-- Three Michigan entrepreneurs, alarmed at continuing bad news about childhood obesity, have begun selling "My Kid's First Coach" on DVD, featuring exercise regimens for children, beginning at age 6 weeks. (The youngest work on "flexibility and muscle awareness," with the parent actually guiding the child through the movements yet familiarizing the child with the sensations, advancing in perhaps a year to batting a ball or walking to follow a piece of tape on the floor.)

-- In August, the International Paralympic Committee rejected quadriplegic British rugby player Mark Fosbrook for the upcoming Paralympics because he is too able-bodied. Fosbrook has no feet, and two fingers at the end of each arm, but he was rated 4.0 in functionality, with 3.5 the highest level allowed to compete.

People With Issues

(1) Michael J. Sterkins, 51, was arrested in Lockport, La., in July and charged as the man who, in five incidents, grabbed girls and women in cemeteries and cut off their ponytails. (One ponytail was recovered from his home, with the ends glued, placed underneath the Bible at his bedside.) (2) Among the evidence found in a search of Sung Koo Kim's home in Tigard, Ore., in June (Kim is a suspect in the disappearance of a female Brigham Young University student): 1,000 pairs of women's underwear, bagged, with some labeled as to which college dorm and woman it came from, and bags of clothes-dryer lint, labeled as to the campus laundry room of origin.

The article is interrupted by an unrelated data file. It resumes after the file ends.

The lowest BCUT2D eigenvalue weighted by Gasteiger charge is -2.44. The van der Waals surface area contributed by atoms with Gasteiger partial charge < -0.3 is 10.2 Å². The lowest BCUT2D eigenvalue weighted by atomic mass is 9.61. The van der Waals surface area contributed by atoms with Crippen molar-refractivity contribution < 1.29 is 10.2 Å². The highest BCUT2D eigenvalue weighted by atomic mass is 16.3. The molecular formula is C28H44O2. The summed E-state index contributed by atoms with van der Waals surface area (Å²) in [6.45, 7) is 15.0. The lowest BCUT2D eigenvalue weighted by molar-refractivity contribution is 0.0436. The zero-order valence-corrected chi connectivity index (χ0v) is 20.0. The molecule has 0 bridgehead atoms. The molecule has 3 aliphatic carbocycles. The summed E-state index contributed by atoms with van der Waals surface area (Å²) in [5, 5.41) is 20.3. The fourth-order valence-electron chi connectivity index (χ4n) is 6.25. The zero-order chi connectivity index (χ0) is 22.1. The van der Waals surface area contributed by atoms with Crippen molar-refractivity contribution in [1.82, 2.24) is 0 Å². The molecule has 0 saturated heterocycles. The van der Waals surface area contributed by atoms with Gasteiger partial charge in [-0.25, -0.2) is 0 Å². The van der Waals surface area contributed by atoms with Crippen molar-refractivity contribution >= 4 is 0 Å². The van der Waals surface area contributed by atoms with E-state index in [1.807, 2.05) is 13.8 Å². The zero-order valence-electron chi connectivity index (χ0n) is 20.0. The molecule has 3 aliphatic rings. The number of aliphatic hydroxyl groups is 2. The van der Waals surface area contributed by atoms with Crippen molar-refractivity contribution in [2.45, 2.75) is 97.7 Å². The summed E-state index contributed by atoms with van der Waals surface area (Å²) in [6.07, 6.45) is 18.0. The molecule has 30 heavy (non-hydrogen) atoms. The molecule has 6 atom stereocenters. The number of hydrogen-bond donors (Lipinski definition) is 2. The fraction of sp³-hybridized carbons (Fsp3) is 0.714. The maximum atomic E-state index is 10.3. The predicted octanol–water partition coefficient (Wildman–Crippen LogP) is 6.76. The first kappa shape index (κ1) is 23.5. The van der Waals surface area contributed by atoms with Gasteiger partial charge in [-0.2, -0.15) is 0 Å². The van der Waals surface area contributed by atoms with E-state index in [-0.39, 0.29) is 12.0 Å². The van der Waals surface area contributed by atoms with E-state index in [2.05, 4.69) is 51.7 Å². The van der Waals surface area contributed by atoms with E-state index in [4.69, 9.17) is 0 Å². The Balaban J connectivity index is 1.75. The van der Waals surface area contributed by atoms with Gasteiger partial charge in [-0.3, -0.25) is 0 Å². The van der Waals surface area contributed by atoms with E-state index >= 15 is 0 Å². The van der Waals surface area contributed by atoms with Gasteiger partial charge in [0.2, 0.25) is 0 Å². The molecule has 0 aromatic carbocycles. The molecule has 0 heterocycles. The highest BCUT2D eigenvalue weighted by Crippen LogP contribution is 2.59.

Least Competent Criminals

At an August hearing in Calgary, Alberta, in which four prostitutes testified against a 17-year-old male customer who had allegedly committed post-sex armed robbery against them, one of the four described the incident that eventually led to the youth's capture. While the boy held a dagger to the woman's chest and rummaged through her purse, he came upon her recent eviction notice, prompting him to ask her if she would like to rent the basement apartment in his home (and he gave her his phone number).